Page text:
Program reduces cost for students' at-home internet access
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Program reduces cost for students’ at-home internet access

Students Working On Their Laptops In Class. Photo Courtesy Sunnyside Unified School District

Affordable internet service continues to be a concern for many low-income families in Arizona’s urban and suburban areas who want access at home to help their students succeed in school.

“We know that when families are connected to the internet, they’re also connected to the entire world of opportunity: information, community and the chance to learn,” said Lawrence Robinson, a governing board member for Roosevelt Elementary School District, which serves more than 9,630 students in south Phoenix.

Program reduces cost for students' at-home internet access RooseveltElementaryStudentsUsingLaptops

Students using laptops during class in Roosevelt Elementary School District. Photo courtesy Roosevelt Elementary School District

Several years ago, 21 percent of Americans said they did not have broadband internet access because they just were not interested in it. Now 43 percent say the high monthly cost is the greatest barrier, said Lee Rainie, director of Internet, science and technology research for Pew Research Center, in his presentation “Digital Divides 2016” in mid-July.

Some Arizona parents who don’t have home internet access work around it to help their children with their homework, research and class projects.

Donna Davis, a parent of five children who attend Los Amigos Technology Academy in Sunnyside Unified School District, did what many families do when their children need to use the internet.

“I used to have to take my children to the library and wait for a computer to do their reading and their homework,” Davis said. “It was very hectic for me and difficult for them too.”

Many Arizona school districts have found ways to partner with local companies and nonprofits to help their students get affordable, reliable internet access at home.

A partnership between Roosevelt Elementary School District in Maricopa County, Cox Communication’s Connect2Compete and PetSmart Foundation has helped many low-income students and their families access affordable devices and broadband internet at home, Robinson said.

“Fighting to give our students and families the tools they most certainly need to succeed outside the classroom will promote success within the classroom,” Robinson said.

National program helps families find affordable Internet

This year, Cox Communications said that about 30,600 Arizona students qualify for low-cost internet access through national nonprofit EveryoneOn’s Connect2Compete program, according to an Arizona Daily Star article.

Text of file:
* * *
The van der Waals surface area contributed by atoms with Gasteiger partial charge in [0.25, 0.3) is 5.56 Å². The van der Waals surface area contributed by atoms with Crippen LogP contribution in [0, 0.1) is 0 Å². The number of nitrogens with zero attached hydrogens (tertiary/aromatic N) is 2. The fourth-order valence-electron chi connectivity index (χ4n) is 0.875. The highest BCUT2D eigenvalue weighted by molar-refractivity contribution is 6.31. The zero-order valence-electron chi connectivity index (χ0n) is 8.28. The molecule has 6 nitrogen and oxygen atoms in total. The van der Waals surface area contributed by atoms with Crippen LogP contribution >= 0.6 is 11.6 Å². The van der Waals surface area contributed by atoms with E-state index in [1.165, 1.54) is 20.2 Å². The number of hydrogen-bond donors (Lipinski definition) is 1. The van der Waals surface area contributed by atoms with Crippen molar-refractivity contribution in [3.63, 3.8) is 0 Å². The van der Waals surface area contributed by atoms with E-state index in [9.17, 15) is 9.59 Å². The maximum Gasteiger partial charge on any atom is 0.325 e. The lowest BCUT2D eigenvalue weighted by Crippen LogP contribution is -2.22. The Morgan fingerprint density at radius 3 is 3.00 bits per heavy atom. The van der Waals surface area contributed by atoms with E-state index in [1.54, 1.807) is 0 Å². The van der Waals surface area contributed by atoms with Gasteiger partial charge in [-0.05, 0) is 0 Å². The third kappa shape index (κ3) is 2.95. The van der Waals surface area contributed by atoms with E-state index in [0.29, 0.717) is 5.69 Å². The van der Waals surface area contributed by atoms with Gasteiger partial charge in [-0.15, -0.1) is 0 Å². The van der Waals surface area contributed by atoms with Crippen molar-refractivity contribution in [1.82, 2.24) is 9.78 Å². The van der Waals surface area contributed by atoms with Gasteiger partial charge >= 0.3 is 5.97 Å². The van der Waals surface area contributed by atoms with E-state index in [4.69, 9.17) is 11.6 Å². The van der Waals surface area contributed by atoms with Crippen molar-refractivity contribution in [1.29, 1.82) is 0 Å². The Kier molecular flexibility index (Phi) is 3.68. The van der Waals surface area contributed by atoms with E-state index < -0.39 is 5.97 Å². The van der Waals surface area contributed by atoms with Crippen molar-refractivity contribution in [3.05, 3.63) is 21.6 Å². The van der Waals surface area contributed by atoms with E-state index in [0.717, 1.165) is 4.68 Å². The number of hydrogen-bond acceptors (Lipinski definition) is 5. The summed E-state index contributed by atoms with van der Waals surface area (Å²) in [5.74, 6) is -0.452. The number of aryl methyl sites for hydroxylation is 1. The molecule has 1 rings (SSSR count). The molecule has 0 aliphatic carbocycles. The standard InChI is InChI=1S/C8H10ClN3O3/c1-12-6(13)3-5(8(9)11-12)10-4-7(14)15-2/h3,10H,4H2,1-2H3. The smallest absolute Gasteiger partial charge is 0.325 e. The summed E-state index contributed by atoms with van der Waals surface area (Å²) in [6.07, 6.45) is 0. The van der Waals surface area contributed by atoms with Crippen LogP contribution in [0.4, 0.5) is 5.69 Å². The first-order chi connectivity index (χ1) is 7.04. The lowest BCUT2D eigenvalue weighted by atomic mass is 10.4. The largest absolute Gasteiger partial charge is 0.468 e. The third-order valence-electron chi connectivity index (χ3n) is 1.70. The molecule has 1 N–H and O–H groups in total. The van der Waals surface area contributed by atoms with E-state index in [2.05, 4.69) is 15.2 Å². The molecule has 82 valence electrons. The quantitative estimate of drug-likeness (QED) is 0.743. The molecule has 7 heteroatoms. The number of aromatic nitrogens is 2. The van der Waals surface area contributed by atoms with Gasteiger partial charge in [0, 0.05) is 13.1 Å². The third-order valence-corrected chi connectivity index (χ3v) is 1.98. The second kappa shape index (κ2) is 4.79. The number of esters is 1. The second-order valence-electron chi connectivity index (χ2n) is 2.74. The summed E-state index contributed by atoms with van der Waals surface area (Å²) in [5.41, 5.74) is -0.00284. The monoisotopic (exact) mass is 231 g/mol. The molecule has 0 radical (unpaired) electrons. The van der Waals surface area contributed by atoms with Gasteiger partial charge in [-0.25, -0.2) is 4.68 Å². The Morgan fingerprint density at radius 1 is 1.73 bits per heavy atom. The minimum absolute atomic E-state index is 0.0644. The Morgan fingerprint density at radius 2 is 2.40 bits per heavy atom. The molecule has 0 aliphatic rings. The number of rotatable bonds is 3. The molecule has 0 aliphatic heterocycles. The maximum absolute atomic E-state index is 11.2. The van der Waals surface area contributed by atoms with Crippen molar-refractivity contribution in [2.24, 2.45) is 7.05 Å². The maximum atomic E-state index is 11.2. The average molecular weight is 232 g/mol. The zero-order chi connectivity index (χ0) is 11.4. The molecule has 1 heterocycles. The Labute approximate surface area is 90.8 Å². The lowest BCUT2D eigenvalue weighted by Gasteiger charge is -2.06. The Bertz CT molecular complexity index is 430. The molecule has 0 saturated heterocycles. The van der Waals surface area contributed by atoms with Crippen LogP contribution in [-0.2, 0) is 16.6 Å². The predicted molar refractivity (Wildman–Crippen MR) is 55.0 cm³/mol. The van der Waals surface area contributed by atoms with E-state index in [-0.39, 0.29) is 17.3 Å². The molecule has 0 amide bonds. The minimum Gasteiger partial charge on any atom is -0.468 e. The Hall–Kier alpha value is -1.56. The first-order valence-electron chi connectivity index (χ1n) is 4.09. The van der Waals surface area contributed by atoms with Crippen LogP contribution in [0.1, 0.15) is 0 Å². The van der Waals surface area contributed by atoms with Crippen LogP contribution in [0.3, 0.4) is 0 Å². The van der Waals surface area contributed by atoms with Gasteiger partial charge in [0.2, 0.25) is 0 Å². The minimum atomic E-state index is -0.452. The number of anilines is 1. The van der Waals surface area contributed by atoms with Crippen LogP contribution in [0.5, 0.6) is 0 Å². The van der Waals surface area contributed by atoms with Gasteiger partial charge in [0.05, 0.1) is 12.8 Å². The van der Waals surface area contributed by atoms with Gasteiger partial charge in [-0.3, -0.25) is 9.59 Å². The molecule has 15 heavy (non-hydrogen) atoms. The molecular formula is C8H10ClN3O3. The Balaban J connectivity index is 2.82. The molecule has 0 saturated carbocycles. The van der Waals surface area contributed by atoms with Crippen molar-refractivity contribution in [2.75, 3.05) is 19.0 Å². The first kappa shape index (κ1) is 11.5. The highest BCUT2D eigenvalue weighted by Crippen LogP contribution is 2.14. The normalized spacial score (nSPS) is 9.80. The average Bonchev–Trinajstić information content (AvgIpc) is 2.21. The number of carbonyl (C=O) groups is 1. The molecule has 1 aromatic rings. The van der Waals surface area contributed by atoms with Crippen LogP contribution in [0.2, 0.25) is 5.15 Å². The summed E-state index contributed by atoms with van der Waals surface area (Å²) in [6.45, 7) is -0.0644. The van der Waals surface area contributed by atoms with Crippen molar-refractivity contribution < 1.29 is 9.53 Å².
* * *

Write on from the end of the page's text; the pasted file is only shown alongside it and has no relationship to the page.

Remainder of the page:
Connect2Compete partners with 300 community organizations, leaders and agencies in 18 states. Partners include the nation’s leading internet service providers to offer affordable service, hardware and software manufacturers, digital content creators to provide devices and programs and more than 10,000 libraries, nonprofits and businesses to provide affordable technology and training.

Video: Cox Communication’s Connect2Compete

Some of the internet service providers that are part of Connect2Compete are Cox Communications, Comcast, SuddenLink, CableOne, FreedomPop,, Mediacom, Wilco, Bright House, Spring, Mobile Citizen and Mobile Beacon.

Nationwide, about 250,000 students could be positively impacted by this program, said Andrea Katsenes, director of media and public relations for Cox Communications, a founding partner for Connect2Compete.

Since 2012, Cox Communications Connect2Compete has offered affordable internet service for as little as $9.95 a month plus tax to students and families that qualify for the National School Lunch Program.

This year, Cox Communications will host up to 200 events across the nation and will sign up about 100,000 low-income Americans for the program.

Connect2Compete helps families connect

For Davis and her children having Cox Communications Connect2Compete at home has been a great help.

“Since having the internet at home, we can take turns and do the reading and homework that each student needs to do,” Davis said.

Program reduces cost for students' at-home internet access SunnysideUnifiedSchoolDistrictStudents

Students working on their laptops in class. Photo courtesy Sunnyside Unified School District

The service has really made a difference for Davis’ son who has a hearing disability and is delayed in his learning.

“The Internet access at home has been life changing for him, as he can read right off the Internet,” Davis said. “It’s been a blessing in my life and made keeping up with school work so much easier.”

The program is supported by local officials including Phoenix Mayor Greg Stanton, and “this year, Connect2Compete was extended eligibility to service families living in Housing and Urban Development communities,” Katsenes said.

Cox Communications Connect2Compete has partnered with many Arizona schools, including those in Roosevelt Elementary School District, to provide affordable internet accent access and the equipment students need to supplement their education, Katsenes said.

“Any student attending school in 2016 will most certainly enter a world where they need to be adept at navigating the internet and familiar with technology,” Robinson said.

Robinson said he’s proud of what Cox Communications and PetSmart Foundation have done to help Roosevelt’s students.

“Since the launch of the program, we have made a significant impact in bringing internet access to families in need in the community we serve,” Katsenes said.